In 1473, Elizabeth Butler was visiting a friend’s London house when she met Thomas Boyd for the first time. Boyd offered her a job as a domestic servant at what he said was a Bankside inn, promising good pay and excellent working conditions. She accepted and went with him to the inn, where she quickly realised the place was actually a brothel and Boyd was its manager. Far from the light housekeeping duties his original offer implied, Boyd’s real plan was for Elizabeth to join his stable of whores. ‘He would have compelled me to do such things and service as other his servants done there’, she later testified. When Elizabeth refused to sell herself, Boyd claimed she owed him rent and took her to the Bishop of Winchester’s court, demanding a cash sum so large he knew she could never hope to pay it. The court found Elizabeth Butler guilty and gaoled her when she admitted she had no money. That was exactly what Boyd had hoped would happen. He’d be happy to get her out of gaol by cancelling her debt, he said – but only if she did what he wanted on Bankside. Elizabeth was stubborn and still refused. After three weeks in the Bishop’s Clink prison, she somehow managed to get a petition to the Bishop of Durham, pleading with him to get her case heard in the higher court of Chancery. She got as far as a hearing before London’s City Chamberlain, but frustratingly that’s where the records run out.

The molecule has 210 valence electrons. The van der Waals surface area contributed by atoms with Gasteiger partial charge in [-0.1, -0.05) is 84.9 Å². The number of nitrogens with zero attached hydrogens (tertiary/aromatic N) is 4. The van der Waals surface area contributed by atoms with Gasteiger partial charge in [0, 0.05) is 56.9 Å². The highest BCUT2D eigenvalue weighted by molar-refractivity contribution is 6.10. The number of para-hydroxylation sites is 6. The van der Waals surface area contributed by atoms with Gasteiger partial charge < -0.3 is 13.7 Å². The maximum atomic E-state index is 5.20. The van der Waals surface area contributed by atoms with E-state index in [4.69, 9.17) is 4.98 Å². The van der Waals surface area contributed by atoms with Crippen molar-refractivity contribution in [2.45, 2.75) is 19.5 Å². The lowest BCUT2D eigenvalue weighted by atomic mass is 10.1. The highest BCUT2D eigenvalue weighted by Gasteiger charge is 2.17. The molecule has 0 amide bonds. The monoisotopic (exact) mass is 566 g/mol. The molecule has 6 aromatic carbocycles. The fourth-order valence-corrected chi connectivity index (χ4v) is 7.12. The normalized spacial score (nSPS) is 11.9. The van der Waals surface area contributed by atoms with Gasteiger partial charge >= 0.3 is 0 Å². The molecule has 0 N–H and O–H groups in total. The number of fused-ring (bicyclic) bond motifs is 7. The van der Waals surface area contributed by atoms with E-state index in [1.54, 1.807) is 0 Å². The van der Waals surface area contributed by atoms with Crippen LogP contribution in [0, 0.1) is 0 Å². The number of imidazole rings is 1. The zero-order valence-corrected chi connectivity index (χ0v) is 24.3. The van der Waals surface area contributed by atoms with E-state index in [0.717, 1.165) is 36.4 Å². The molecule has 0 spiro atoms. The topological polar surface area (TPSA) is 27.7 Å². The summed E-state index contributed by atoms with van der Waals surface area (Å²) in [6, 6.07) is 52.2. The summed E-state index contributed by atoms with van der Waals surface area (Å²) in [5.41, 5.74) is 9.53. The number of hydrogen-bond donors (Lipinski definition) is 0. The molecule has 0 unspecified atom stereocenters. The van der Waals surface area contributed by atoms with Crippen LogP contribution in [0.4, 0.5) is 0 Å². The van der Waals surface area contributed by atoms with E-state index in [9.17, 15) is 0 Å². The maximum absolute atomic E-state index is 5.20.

We have a couple of other fragments of court cases from the fifteenth century which also shed a little light on crime and punishment in the stews. In April 1439, for example, a known bawd named Margaret Hathewyck was charged with procuring a young girl called Isabel Lane for a group of men from Lombardy. ‘Isabel was deflowered against her will for money paid to the said Margaret’, the City Chamberlain’s court rolls say. After the Lombards had finished with Isabel, Hathewycke delivered her to a Bankside brothel ‘for immoral purposes with a certain gentlemen on four occasions against her will’. Hathewyck’s name appears at about this time among the list of prisoners sent to the Clink, where she seems to have served a long twenty-year sentence – such sentences were unusual, except for debt. Either that, or Hathewyck may have been a repeat offender who happened to be ‘inside’ each time the inmates were listed.